Soon I can put radiotherapy and my emotional reaction to it behind me and enjoy Harry Hill's advice: 'My auntie used to say, what you can't see won't hurt you. She died of radiation poisoning'

I discovered recently that Harry Hill was another of the ranks of disillusioned potential medics - Keats, Chekhov and now Harry. Disappointed to find the career wasn't the all-action role he had envisaged and then a lukewarm response from a boss to his decisions about specialisation led to a career in comedy.

After this year perhaps a spell as a comedian would have helped me too. The light is at last glimmering at the end of the tunnel. I am nearly through radiotherapy and have stopped struggling into work every day. I tried to restrict myself to two days a week. But it isn't easy.

The NHS doesn't really have a dimmer switch. After all I still get five days of e-mails and post and the days I work are full on. Having more time to reflect helps - my semi-detached state has enabled me to prioritise where I focus 'on re-entry', so to speak. I am looking forward to implementing hospital by day, the challenges of reconfiguration and addressing consultant productivity.

It is truly strange being on the receiving end of a treatment I have been prescribing for others for two decades. As a doctor I have always thought of radiotherapy as an effective treatment that offers the prospect of cure, or a greater chance of cure, to many of my patients and effective palliation for many others.

This is, of course, true. I am sorry to say that I didn't give as much thought as I should to what it must feel like actually going through the treatment itself. Indeed an anxious patient of mine was freaked out a few months ago when the machine broke down part-way through her treatment and I was not as empathetic as I should have been, thinking why do these things always happen to anxious patients.

Fear versus logic

Lying in a large room listening to the intimidating metallic whir of a linear accelerator while trying not to move - and hardly breathe - for 40 seconds or so is surreal. There is a real sense of isolation in having a big machine 'shone' at you. When you receive chemo somebody inserts a drip and then sits with you as they push the drug in through a syringe or attach you to a machine that delivers the drug over a predetermined period. And they check on you from time to time. Although the staff aren't going through it with you they are able to communicate while it is happening, and that is oddly reassuring.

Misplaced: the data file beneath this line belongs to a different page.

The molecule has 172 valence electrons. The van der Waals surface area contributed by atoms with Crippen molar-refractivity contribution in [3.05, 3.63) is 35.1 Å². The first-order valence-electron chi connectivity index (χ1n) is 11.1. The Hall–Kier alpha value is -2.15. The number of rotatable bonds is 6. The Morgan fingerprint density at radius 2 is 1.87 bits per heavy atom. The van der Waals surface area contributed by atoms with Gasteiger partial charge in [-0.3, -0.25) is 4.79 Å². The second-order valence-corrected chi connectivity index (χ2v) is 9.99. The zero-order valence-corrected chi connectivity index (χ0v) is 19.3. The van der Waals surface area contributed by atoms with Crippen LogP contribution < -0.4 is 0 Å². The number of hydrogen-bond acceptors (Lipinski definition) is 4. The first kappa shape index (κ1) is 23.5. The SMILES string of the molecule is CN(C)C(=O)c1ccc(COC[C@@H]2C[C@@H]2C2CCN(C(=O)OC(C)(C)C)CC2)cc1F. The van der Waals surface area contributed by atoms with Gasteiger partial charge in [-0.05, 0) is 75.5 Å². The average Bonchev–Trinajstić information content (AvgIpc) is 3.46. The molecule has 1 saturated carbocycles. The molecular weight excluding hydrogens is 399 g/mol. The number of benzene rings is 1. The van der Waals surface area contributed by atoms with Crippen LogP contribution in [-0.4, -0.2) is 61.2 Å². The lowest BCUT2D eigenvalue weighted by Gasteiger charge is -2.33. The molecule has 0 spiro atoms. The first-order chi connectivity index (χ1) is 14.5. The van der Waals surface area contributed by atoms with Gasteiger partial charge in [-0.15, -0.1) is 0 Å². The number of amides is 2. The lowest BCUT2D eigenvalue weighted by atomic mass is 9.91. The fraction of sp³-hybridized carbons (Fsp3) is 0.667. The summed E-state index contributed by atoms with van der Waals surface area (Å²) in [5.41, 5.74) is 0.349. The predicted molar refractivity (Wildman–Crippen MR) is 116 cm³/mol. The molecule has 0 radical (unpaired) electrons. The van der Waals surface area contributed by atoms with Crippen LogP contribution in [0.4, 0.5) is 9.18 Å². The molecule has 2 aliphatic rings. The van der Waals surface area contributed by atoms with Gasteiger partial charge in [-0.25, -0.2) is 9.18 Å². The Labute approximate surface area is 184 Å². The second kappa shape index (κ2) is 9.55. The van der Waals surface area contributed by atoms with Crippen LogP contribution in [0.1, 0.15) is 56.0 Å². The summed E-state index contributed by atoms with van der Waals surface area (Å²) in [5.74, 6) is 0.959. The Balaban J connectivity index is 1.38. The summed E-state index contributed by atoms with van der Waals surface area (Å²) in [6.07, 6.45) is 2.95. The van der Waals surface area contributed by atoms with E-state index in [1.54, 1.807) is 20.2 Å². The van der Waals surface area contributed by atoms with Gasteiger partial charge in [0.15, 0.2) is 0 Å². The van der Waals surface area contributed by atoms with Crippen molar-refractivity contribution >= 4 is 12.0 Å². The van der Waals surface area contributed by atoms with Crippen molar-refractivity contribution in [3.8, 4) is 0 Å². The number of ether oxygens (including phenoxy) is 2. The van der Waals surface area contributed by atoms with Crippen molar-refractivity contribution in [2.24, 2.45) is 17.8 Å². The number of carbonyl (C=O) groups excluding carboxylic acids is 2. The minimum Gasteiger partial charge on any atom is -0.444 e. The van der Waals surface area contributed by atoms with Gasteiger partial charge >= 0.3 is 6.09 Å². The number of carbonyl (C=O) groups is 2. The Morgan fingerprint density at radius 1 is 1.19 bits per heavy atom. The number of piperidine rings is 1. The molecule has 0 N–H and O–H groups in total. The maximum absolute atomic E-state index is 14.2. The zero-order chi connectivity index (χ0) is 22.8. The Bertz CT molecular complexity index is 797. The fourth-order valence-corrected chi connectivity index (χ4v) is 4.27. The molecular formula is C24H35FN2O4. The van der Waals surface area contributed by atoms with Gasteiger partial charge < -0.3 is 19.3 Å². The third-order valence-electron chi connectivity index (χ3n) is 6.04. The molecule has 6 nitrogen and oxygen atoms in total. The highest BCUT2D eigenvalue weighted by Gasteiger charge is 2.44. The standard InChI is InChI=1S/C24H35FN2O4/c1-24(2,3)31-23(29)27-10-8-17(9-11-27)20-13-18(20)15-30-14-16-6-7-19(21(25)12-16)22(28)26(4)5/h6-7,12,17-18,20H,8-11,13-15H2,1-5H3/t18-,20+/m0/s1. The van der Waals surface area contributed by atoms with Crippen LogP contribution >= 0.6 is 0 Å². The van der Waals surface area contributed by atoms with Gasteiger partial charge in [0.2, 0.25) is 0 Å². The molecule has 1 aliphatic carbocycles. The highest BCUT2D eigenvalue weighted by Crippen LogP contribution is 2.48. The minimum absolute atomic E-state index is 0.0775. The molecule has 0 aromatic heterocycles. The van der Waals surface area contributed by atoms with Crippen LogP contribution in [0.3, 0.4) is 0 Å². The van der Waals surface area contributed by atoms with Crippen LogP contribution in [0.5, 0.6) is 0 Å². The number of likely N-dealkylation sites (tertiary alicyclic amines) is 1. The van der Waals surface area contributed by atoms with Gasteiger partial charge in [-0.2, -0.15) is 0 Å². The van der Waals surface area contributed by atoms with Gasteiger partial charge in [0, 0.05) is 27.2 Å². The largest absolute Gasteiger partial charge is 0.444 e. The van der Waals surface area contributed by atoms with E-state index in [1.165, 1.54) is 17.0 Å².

The difference with radiotherapy is that staff can't risk being exposed to the scatter of radiation, which will inevitably ricochet around the room. So once you are set-up in a precise position there is a bleep rather like the noise when you put on your house alarm and have to get out of the door. The door is closed at the entry to the concrete and lead maze in which the machine sits. Then there is a pause. I take a deep breath, shut my eyes, try to hold my breath and we're off.

Initially I had a sense I was being cooked, in small daily doses. Not helped by the fact that your skin gradually turns pink and becomes sensitive. For the first few days I, the patient, had to battle with myself, the doctor, to reinforce the intellectual arguments in favour of my treatment and suppress the irrational fear and aversion.

Four weeks on I am now over that and simply count down the days as though I were accruing points towards a qualification. After 33 attendances I will be a fully paid up member of the post-mastectomy generation who have been able to substitute disfiguring surgery with more conservative surgery and an effective, if alienating, treatment.

Soon I can put radiotherapy and my emotional reaction to it behind me and enjoy Harry Hill's advice: 'My auntie used to say, what you can't see won't hurt you. She died of radiation poisoning'.